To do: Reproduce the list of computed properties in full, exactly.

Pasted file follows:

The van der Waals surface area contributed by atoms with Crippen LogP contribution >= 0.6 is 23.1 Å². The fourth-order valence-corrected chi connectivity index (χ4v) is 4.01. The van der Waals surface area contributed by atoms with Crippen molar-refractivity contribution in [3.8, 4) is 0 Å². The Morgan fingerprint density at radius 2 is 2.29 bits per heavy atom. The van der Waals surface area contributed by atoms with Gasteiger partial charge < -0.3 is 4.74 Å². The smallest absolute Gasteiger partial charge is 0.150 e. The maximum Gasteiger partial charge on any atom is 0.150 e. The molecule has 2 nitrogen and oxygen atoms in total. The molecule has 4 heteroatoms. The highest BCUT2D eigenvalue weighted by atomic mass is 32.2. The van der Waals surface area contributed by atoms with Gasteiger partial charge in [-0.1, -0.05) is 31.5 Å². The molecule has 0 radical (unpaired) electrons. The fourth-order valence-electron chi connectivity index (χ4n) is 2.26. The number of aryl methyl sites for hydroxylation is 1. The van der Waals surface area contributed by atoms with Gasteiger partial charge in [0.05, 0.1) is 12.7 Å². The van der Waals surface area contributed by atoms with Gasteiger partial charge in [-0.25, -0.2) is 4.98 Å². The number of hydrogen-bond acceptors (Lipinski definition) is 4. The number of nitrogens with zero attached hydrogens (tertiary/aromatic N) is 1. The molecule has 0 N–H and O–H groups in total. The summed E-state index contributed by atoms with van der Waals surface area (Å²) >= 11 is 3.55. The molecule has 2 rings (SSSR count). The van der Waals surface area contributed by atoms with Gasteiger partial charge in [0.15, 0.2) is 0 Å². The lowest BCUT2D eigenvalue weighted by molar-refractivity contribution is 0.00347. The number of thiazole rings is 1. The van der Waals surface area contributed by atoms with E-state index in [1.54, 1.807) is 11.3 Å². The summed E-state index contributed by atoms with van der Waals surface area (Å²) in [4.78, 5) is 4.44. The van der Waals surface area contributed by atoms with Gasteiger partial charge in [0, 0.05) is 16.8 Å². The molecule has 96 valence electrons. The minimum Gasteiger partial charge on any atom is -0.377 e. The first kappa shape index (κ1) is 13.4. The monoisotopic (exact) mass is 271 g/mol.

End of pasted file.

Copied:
The van der Waals surface area contributed by atoms with Crippen LogP contribution >= 0.6 is 23.1 Å². The fourth-order valence-corrected chi connectivity index (χ4v) is 4.01. The van der Waals surface area contributed by atoms with Crippen molar-refractivity contribution in [3.8, 4) is 0 Å². The Morgan fingerprint density at radius 2 is 2.29 bits per heavy atom. The van der Waals surface area contributed by atoms with Gasteiger partial charge < -0.3 is 4.74 Å². The smallest absolute Gasteiger partial charge is 0.150 e. The maximum Gasteiger partial charge on any atom is 0.150 e. The molecule has 2 nitrogen and oxygen atoms in total. The molecule has 4 heteroatoms. The highest BCUT2D eigenvalue weighted by atomic mass is 32.2. The van der Waals surface area contributed by atoms with Gasteiger partial charge in [-0.1, -0.05) is 31.5 Å². The molecule has 0 radical (unpaired) electrons. The fourth-order valence-electron chi connectivity index (χ4n) is 2.26. The number of aryl methyl sites for hydroxylation is 1. The van der Waals surface area contributed by atoms with Gasteiger partial charge in [0.05, 0.1) is 12.7 Å². The van der Waals surface area contributed by atoms with Gasteiger partial charge in [-0.25, -0.2) is 4.98 Å². The number of hydrogen-bond acceptors (Lipinski definition) is 4. The number of nitrogens with zero attached hydrogens (tertiary/aromatic N) is 1. The molecule has 0 N–H and O–H groups in total. The summed E-state index contributed by atoms with van der Waals surface area (Å²) >= 11 is 3.55. The molecule has 2 rings (SSSR count). The van der Waals surface area contributed by atoms with Gasteiger partial charge in [0.15, 0.2) is 0 Å². The lowest BCUT2D eigenvalue weighted by molar-refractivity contribution is 0.00347. The number of thiazole rings is 1. The van der Waals surface area contributed by atoms with E-state index in [1.54, 1.807) is 11.3 Å². The summed E-state index contributed by atoms with van der Waals surface area (Å²) in [4.78, 5) is 4.44. The van der Waals surface area contributed by atoms with Gasteiger partial charge in [0, 0.05) is 16.8 Å². The molecule has 96 valence electrons. The minimum Gasteiger partial charge on any atom is -0.377 e. The first kappa shape index (κ1) is 13.4. The monoisotopic (exact) mass is 271 g/mol.